by Mumbai Boss
3 October 2013
105 Apollo Street, Bombay Samachar Marg, Kala Ghoda, Mumbai.
Open daily, from 11.30am-3.30pm, 6pm-midnight.
Is there something in the water at Kala Ghoda?
Drink up entrepreneurs! This neighbourhood's home to the spiffiest establishments in town.
It’s home to Kala Ghoda Cafe, Sabyasachi, Filter, The Pantry and, as of last week, the very elegant Nico Bombay, which looks like it came to us direct from Gramercy. It’s got the cheeriness of a friendly neighbourhood joint – on account of both the cement-tiled bar being the centrepiece of a narrow 1,500 square feet room (with only 11 tables), as well as the light (both day and night) that streams in through a large arched window. Yet it has the polish of something more grown-up. If Nico Bombay were a person, it’d be the sexy thirty-something you take home to the parents.
Owners Nico Goghavala and his wife, former VJ Kamal Sidhu, who ran a boutique hotel in Sri Lanka, did up the place themselves. A dicey proposition, but one that’s evidently paid off. This is a slick space, with an eye for detail – the cement tiles and cylindrical glass lights are both custom made – that’s largely missing in our restaurant industry. Inside and out, Nico Bombay looks pretty terrific, and is matched by a menu that’s executed almost as well by head chef Sinclair Pinto. He’s got the requisite CV gold stars: stints at The Connaught in London and Alinea in Chicago, and luckily, he’s managed to carry over the key compositions of a Michelin-starred meal without the ponce or price.
Take, for instance, the crab and pumpkin blossom beignet (Rs 350): a crab cake in essence, this is a golden-hued wonder, providing a velvety, succulent explosion offset by the crunch of crumb, tang of marmalade and a sprig of microgreens that for once had a purpose to play other than just looking pretty. The rosy cuts of veal tenderloin (Rs 400) were springy soft and topped with a mini drizzle of tuna tonnato dressing with subtle tang. Only the balsamic baby beets with caramelised walnuts and burrata salad (Rs 350) was a letdown, ruined by a wedge of cheese that was too hard by half.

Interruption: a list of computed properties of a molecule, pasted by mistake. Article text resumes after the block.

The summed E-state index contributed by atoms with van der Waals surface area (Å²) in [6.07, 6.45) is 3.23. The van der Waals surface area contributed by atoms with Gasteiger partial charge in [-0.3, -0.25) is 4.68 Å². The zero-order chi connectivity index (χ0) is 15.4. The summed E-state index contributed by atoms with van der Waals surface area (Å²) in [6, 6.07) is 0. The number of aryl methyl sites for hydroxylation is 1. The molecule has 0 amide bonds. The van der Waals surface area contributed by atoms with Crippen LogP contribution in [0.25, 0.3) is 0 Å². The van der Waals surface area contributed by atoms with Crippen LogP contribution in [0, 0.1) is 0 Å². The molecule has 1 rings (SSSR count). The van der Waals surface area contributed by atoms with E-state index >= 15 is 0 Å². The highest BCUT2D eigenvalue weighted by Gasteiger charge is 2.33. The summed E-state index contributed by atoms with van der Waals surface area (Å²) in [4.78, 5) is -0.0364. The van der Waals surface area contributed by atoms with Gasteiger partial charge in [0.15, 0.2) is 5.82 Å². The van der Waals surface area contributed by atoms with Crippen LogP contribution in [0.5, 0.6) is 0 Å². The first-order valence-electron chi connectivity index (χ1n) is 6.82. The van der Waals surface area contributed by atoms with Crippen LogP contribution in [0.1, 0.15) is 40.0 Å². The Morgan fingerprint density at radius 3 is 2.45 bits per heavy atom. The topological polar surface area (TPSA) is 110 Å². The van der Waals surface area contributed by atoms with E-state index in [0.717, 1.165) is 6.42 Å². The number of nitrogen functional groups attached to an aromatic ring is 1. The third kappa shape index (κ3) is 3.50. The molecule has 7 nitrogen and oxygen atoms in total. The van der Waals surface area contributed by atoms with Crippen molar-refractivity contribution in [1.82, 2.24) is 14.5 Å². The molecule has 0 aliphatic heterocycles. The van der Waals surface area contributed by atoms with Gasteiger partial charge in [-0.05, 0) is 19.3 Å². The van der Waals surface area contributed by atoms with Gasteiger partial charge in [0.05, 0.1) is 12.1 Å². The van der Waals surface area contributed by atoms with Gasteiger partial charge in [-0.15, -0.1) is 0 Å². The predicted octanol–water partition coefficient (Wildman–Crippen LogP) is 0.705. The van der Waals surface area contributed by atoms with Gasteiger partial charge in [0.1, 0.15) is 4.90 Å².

The steady run continued with the pizza (or as they like to call it on the menu “Neapolitan flat breads”), the cutely named Enzo (Rs 600) that had shreds of pumpkin flower and bits of burrata as its key components. Here, however, the cheese played to character, melting once forked with the roasted tomato sauce in a luscious pool. This is a kitchen that evidently prides itself on its way with meats. They didn’t ask us how we’d like our beef or duck done, and whether this was oversight or cockiness, it’s to their credit (or luck) that all our chosen proteins – chicken, duck and beef – came out as we like them. The roast chicken (Rs 500) had all its juices intact, protected by its caramelised skin, the beef fillet (R s600) with crunchy baby carrots was just on the right side of medium, and the duck legs (Rs 700) with a pea puree, charred just so in their own richly-flavoured fat.
Spare room for the thick dark chocolate fondant (Rs 450), which is served in an espresso cup, and alongside a half scoop of chocolate mousse and strawberry granita. The considerable portion of crème brûlée (Rs 450) could have used time to rest, while the plate of caramelised apple balls on filo pastry, creme anglaise, apple cinnamon parfait and candied star fruit (Rs 450) was pretty to be sure, but had far too many disparate elements that didn’t seem to want to mix. If we had a kvetch it was to do with the weeness of the menu – one page, just seven mains, of which only two, pastas naturally, were vegetarian. Other than that, Nico Bombay gets it delightfully right, adding yet another badge to Kala Ghoda’s bragging rights.
This feature by Nayantara Kilachand was first published on the Mumbai Boss website.